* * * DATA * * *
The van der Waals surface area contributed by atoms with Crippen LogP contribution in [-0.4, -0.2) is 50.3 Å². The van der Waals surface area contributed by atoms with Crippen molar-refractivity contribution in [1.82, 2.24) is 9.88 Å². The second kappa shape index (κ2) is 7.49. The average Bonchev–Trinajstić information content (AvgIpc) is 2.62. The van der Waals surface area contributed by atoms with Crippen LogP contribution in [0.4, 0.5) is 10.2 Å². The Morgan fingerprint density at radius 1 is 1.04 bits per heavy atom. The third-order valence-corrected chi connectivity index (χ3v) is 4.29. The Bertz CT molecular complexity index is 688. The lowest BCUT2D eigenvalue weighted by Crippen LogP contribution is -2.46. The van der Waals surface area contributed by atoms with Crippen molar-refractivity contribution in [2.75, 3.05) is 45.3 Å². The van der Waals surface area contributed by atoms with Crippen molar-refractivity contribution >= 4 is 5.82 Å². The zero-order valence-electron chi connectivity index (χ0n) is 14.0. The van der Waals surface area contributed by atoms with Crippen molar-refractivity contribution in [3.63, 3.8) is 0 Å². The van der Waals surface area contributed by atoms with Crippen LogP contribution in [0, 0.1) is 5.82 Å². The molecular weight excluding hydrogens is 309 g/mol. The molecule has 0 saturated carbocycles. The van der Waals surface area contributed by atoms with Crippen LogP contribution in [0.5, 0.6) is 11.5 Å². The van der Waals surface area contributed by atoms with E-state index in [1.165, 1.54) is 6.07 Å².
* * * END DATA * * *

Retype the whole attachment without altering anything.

The van der Waals surface area contributed by atoms with Crippen LogP contribution in [-0.4, -0.2) is 50.3 Å². The van der Waals surface area contributed by atoms with Crippen molar-refractivity contribution in [1.82, 2.24) is 9.88 Å². The second kappa shape index (κ2) is 7.49. The average Bonchev–Trinajstić information content (AvgIpc) is 2.62. The van der Waals surface area contributed by atoms with Crippen LogP contribution in [0.4, 0.5) is 10.2 Å². The Morgan fingerprint density at radius 1 is 1.04 bits per heavy atom. The third-order valence-corrected chi connectivity index (χ3v) is 4.29. The Bertz CT molecular complexity index is 688. The lowest BCUT2D eigenvalue weighted by Crippen LogP contribution is -2.46. The van der Waals surface area contributed by atoms with Crippen molar-refractivity contribution in [2.75, 3.05) is 45.3 Å². The van der Waals surface area contributed by atoms with Crippen molar-refractivity contribution >= 4 is 5.82 Å². The zero-order valence-electron chi connectivity index (χ0n) is 14.0. The van der Waals surface area contributed by atoms with Crippen molar-refractivity contribution in [3.63, 3.8) is 0 Å². The van der Waals surface area contributed by atoms with Crippen LogP contribution in [0, 0.1) is 5.82 Å². The molecular weight excluding hydrogens is 309 g/mol. The molecule has 0 saturated carbocycles. The van der Waals surface area contributed by atoms with Crippen LogP contribution in [0.5, 0.6) is 11.5 Å². The van der Waals surface area contributed by atoms with E-state index in [1.165, 1.54) is 6.07 Å².